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Is it common for a journal to reject a paper after previously accepting it?

When a paper of mine was first reviewed, one of the reviewers was okay with the paper and the other one requested minor revisions. The journal clearly said that the paper was accepted, subject to minor amendments and even went on to mention tentative publication dates. I then quickly made the required revisions.

Both the initial reviewers accepted it, but the editors solicited a third reviewer. These reviewer’s comments were not that specific but just referred to things like some of the citations are too old and he had problems with the methodology and contribution and then in other places he goes completely off topic saying that the paper implies certain things that I certainly do not say and are very far from what I am discussing in this paper. Now the journal has rejected the paper.

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    Was the acceptance letter unconditional, or did it say that the paper would be accepted if certain changes were satisfactorily made? In the former situation, I don't see that the journal has a very strong case. I would consider sending a polite but clearly worded letter to the editor in chief saying that they gave you their word in writing and you will hold them to it. – Pete L. Clark Sep 22 '15 at 21:56
  • It clearly says accepted, subject to minor amendments and then goes on to even mention tentative publication dates and that I should turn in my revision as soon as possible to meet those dates, otherwise discuss other dates if I could not meet the turnaround time – Faith M Sep 22 '15 at 22:01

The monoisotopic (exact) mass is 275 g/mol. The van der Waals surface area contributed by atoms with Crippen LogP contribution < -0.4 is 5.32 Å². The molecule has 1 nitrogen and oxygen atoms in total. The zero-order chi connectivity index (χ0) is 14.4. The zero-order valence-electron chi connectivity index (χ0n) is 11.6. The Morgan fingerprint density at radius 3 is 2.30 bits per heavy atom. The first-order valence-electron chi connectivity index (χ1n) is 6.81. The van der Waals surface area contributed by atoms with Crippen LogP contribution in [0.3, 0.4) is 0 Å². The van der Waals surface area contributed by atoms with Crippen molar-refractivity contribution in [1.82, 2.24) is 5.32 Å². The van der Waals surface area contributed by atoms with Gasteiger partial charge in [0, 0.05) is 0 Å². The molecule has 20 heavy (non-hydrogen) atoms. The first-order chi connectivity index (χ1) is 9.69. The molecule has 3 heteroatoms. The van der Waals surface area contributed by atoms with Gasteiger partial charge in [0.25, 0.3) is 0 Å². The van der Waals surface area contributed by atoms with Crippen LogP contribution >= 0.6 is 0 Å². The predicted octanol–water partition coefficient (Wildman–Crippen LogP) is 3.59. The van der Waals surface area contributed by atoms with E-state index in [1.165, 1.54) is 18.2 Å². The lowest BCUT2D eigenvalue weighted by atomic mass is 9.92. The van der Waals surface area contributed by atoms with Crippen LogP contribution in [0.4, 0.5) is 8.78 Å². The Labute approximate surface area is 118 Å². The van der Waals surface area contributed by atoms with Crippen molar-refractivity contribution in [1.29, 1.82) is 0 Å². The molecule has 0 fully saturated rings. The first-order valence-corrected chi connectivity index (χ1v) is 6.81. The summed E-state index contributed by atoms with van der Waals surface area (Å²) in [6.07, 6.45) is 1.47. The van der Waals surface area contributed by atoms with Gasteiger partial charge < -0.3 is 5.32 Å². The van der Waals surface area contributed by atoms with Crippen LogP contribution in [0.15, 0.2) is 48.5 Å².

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    @PeteL.Clark: Demanding that they "stick to their word" doesn't seem productive here. The editor seems to be convinced that the paper is seriously flawed, and if he were right, then I'd say it would be appropriate for him to reject it at any time before publication has actually occurred. Otherwise, what are they going to do? "Stick to their word" by publishing it, and then immediately publish a retraction of the seriously flawed paper? I think it would be better to try to get a higher-up to look at the new review and notice that it's crazy, and that the paper is not actually flawed. – Nate Eldredge Sep 23 '15 at 0:41
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    @Nate: It is not actually clear to me that if the editor thinks the paper is seriously flawed, the right thing to do is to back out of publishing it. The OP hasn't mentioned her field; in many academic fields whether a work is "correct" is something that community members can disagree on, and in certain other fields (like physics) publishing a paper with an interesting idea or hypothesis that turns out not to hold water is not considered shameful. Here's the question: why did the editorial board do further vetting after the paper was accepted? – Pete L. Clark Sep 23 '15 at 0:56